Bullying is not ‘just banter’
“It’s nothing to do with you. What you getting involved for?”, he said as he squared up to me.
A couple of weeks ago, it was Anti-Bullying Week. Like mental health issues, which affect one in four of us, bullying affects many of us at some point of our lives. As parents, it is very hard to watch your child face this most cruel of ‘rites of passage’ – and thankfully we no longer accept bullying as an inevitable experience of childhood. Adrian Mitchell’s powerful poem ‘Back in the playground blues’ describes the seeming inevitability of bullying and victimisation, and the sense of impotence on all sides:
“Got a mother and a father they’re one thousand years away
The rulers of the Killing Ground are coming out to play”
Maybe this was why I found myself in a somewhat awkward situation with a number of young people who seemed bent on conflict, outside that paragon of civilisation John Lewis, in Stratford. The genteel backdrop to this exchange did nothing to dispel the very real survival of the fittest and rule of the jungle that I faced.
A couple of minutes previously, I had walked out of the shop into the mall, heading for the tube station. I was distracted by another shopper standing in front of me holding a large box containing a microwave, a burden which does not make you want to linger in the middle of a busy mall. He in turn was distracted by two schoolboys, who at first glance appeared to be mucking around wrestling. But as I looked, I realised it was not an equal fight: the first lad had the other in a head-lock and was him dragging outside.
Have you ever noticed that a place that is usually bristling with security guards seems not to have any about when you need them? Not even a copper in sight!
“Oi”, I shouted as they burst out through the doors. By this time, there was a gaggle of their peers, all with the same uniform, heading to watch the show. I headed for the same doors, backed up – I hoped – by the microwave carrier. “That’s enough”, I called – not very impressive, but I had not yet warmed to my theme and was somewhat burdened with my own shopping bags.
Suddenly, I discovered that the onlookers were surrounding me, a number saying, “It’s just banter!” “No it’s not”, I replied, pointing at the scuffle as the first boy clamped his foot down on his victim’s head and pressed him to the pavement. “It’s nothing to do with you. What you getting involved for?” said a big lad, probably 15 or 16 years old, next to me. It’s a bit lame but I replied, “I’m a citizen and so are you – it’s to do with all of us”. Out of the corner of my eye, I saw the attacker move off from his victim, freeing him up.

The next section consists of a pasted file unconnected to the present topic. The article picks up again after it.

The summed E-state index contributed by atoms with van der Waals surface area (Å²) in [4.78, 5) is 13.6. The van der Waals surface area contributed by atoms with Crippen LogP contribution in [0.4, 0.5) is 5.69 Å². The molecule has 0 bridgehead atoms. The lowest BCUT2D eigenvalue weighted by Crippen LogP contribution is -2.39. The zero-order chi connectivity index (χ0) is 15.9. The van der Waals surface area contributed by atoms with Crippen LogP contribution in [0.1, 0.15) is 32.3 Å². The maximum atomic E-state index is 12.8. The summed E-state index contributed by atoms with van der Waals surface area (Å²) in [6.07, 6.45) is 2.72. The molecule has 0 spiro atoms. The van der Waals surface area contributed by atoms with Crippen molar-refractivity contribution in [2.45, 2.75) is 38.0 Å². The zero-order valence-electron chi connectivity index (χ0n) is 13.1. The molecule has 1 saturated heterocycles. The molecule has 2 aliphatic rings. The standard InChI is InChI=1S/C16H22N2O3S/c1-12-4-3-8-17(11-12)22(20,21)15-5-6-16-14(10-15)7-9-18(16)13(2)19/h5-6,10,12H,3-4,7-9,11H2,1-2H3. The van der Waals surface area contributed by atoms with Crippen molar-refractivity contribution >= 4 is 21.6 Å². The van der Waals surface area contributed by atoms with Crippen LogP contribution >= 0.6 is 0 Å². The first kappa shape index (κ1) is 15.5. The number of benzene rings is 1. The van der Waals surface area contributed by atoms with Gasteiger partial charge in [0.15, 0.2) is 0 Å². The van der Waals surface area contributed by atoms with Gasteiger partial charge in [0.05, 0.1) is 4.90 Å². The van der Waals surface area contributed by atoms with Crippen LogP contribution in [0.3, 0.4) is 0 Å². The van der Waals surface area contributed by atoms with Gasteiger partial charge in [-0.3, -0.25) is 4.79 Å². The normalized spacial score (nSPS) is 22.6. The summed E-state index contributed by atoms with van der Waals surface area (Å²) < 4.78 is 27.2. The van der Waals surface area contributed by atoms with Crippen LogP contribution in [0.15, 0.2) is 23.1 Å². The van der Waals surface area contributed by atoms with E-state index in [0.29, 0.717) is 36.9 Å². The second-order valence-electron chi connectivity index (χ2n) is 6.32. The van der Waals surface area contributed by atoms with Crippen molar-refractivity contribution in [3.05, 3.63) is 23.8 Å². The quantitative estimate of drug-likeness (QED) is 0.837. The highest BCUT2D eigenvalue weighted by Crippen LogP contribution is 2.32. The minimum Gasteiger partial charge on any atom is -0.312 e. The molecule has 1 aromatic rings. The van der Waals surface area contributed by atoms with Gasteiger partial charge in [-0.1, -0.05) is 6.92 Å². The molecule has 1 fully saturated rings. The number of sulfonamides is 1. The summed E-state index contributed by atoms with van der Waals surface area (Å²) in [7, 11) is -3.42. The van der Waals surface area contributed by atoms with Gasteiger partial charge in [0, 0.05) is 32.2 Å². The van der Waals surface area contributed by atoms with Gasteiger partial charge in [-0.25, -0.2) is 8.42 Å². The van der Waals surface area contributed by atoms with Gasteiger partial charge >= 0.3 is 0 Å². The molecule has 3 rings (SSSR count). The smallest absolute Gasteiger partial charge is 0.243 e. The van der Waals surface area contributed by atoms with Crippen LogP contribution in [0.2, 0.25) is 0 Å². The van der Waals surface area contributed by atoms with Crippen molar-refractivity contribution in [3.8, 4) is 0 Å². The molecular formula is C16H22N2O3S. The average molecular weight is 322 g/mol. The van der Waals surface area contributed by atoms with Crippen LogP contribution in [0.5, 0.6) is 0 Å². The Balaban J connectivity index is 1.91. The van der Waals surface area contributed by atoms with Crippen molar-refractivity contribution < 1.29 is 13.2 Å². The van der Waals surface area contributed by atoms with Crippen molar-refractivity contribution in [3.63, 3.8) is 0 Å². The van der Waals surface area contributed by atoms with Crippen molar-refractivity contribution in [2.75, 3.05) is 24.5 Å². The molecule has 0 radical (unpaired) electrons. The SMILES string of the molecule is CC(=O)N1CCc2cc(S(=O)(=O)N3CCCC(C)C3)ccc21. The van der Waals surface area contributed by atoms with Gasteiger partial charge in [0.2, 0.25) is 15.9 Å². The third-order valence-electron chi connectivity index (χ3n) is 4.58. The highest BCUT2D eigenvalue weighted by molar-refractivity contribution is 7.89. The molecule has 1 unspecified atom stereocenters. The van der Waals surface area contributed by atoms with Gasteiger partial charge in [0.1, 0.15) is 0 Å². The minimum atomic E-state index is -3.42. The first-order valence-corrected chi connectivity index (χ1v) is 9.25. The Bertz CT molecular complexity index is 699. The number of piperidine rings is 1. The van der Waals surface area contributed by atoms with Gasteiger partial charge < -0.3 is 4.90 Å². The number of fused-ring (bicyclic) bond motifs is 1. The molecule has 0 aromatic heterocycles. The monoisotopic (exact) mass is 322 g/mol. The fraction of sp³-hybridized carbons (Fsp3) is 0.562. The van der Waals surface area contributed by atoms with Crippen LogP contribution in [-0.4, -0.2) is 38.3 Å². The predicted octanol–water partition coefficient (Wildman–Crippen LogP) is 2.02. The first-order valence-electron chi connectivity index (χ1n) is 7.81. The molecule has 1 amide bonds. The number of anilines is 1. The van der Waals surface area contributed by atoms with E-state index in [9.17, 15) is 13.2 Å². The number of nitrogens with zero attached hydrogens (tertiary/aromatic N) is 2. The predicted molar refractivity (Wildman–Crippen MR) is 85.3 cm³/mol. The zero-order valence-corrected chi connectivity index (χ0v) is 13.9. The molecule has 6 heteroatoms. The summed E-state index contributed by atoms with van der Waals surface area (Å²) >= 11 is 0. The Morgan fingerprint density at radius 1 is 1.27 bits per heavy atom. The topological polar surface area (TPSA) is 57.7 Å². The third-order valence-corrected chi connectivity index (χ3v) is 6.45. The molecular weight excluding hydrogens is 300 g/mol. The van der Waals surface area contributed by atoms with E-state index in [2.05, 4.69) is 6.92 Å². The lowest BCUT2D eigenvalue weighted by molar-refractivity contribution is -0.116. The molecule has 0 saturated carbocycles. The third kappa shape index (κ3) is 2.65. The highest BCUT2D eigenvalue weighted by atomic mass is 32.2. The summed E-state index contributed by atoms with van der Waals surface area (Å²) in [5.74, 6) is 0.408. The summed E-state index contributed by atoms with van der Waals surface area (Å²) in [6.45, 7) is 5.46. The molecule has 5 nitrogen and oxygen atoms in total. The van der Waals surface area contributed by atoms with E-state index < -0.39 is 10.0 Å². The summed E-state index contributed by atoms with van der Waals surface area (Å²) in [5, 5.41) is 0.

What happened next had an ominous tone. “Don’t stand so close to me! Why you standing so close?”, the big lad said. I had a number of choices at this point: there was only one way this exchange was going. I had got in the way of their fun. I tried a light remark to ease the rapidly increasing tension – no joy, the big lad wanted conflict. Several options ran through my mind: fight, flight, or freeze? Talking was not going to work. I could try a pre-emptive strike: I remembered seeing this on a documentary on self-defence, and it would probably shock us all – but no, it was time to make a tactical withdrawal. At least the victim had had a reprieve, and if he was wise, had run off – I never saw, as I was having to contain my own situation.
I walked off and approached a security guard who was giving directions. After being told primly to wait my turn, I told her was a fight going on and she sheepishly thanked me and dashed away.
The whole incident was perturbing: not so much that young people were fighting, but how easily it turned on me. It was also disappointing that there was no one else around for backup.
I wandered off for one more purchase and, as I came out of the shop, who should walk by but the threatening lad, on his own. One of the hard realities of bullying is that the bully is often someone who themselves has experienced bullying. Rather than producing empathy, bullying seems to create a perpetual vicious circle as each vies not to be at the bottom of the pile.
It made me wonder – why was he like that? Why the aggression? I wondered if I should take one more risk and offer him a McDonald’s and try to talk to him. I turned to follow him, but he turned again and started talk to some others in a large group. It wasn’t to be – I only had a chance of a talk if he was on his own with no one else to play up to. I was off the hook… maybe next time.
Is there a lesson for us here? I’m not sure, but bullying exists because we allow it: we get the society we are prepared to put up with. We have to decide we won’t excuse bullying in our classrooms, staff rooms, workplaces and most of all in ourselves.
Daniel’s blog can also be found on the Huffington Post.